Everything we do in business involves collaboration, problem solving and negotiation, and you can’t do any of those without understanding the perspective of your counterparts and helping them all to get on the same page. Establishing a common perception of and agreement to the needs, constraints and solutions is what vision building is all about. It is also a central skill in selling and in training.
Many skills, and knowledge itself, are depreciating assets – whatever I know today, and much of what I can do today, is likely to be irrelevant tomorrow. That doesn’t mean these things are not worth learning, because we all make a living in the present.
But there are certain core skills that serve us well throughout our lives because they are valid, irrespective of context. Those skills include many of the so-called soft skills that senior management dislikes spending money on because they are so hard to pin to a particular project: communication, analytical thinking, problem solving, decision making, leadership and selling. These are the skills that have the broadest impact and longest payback period in any organization, and for any individual. Selling skills in particular should be an enterprise-wide requirement.
Before I became one myself, I used to think that salespeople were about the lowest form of life in the enterprise pond. And there is a reason why so many salespeople are abhorred by their prospective customers – they do not understand their role and have not learned the skills needed to fulfill it.
One of the best ways to learn is to teach. I am forever grateful that my first manager, decades ago, was perceptive enough to make me put my money where my arrogant newly-graduated mouth was. If you are such a marketing know-it-all, he said, you can put together a training program to get all of your more experienced colleagues up to par.
That is when I started learning how little of real value I actually had in my head, and discovered how complex the real world can be. We were in the business of providing long-term market research and consultancy. The conventional wisdom in the company was that the more you knew about marketing and the markets the better able you were to sell, so training had been focused on developing that knowledge. But the business results were mixed. Level Fours are easy to gauge in sales training – if you are not signing contracts, your training has failed.
After accompanying a number of people on sales calls, it slowly dawned on me that the people closing deals had an intimate understanding not of the markets in which their prospects operated but of the prospects themselves. They sought to understand the people and their concerns and motivations, as well as the needs of their companies, and were able to comfortably hold penetrating conversations with them about those issues.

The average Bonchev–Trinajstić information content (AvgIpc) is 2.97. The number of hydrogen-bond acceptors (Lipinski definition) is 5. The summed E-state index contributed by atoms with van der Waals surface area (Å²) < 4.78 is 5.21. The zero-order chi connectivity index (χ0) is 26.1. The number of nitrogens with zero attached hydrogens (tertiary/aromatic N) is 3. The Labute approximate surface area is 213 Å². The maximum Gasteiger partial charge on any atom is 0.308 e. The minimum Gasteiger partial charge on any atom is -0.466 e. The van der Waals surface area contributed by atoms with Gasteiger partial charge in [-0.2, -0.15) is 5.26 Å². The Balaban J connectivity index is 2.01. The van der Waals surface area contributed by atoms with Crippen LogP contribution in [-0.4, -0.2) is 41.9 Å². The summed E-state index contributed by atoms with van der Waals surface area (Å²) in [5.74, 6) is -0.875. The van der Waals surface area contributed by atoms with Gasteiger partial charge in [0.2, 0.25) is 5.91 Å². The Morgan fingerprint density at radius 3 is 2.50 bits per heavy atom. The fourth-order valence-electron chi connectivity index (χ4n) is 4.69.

And often it helped to not know much about the particular market, because then the quest for understanding was real. Those who “knew it all” were less successful – they were show-and-tell salespeople, intent on impressing the client with their expertise, and focused on talking them into a buying decision. The best salespeople intuitively used a customer-centric process, had an unquenchable interest in learning from their clients, and sought to craft solutions that would work to mutual advantage.
That there are communication skill processes that can be defined, taught, and applied irrespective of context was a revelation to me at the time. Soon afterward I discovered commercial sales training packages that did a good job of helping people internalize and habituate those processes, and I have been a selling skills advocate ever since.
It is baffling to me that, in most companies, selling skills training is considered to be relevant only to sales people. Other employees may not be selling products, but they are selling ideas every day. In those companies where I have implemented programs for non-salespeople (for example project managers, creative teams, ISD people, or IT staff), the impact on their ability to achieve their own objectives while delighting their internal clients has been immediate. But often these programs have to be positioned with care, because most people do not see themselves as needing to learn how to sell.
Trainers (other than sales trainers) tend to be the last to want to develop their own selling skills. There is an almost visceral aversion to the very notion of trainers selling their services. This is based on the perception that selling is all about arm-twisting and pushing product.
But consultative selling skills are a long way from the techniques employed by sleazy used car salesmen and over-eager LMS vendors. If trainers, and training departments, were better skilled in dealing with their clients we’d see a lot less order-taking, more effectively conceived interventions, and a better class of service being provided. This would build the respect, credibility, and perceived ROI of the training organization. In turn, the role of the trainer as consultant would be reinforced. That is an upward spiral that can only be good for any organization.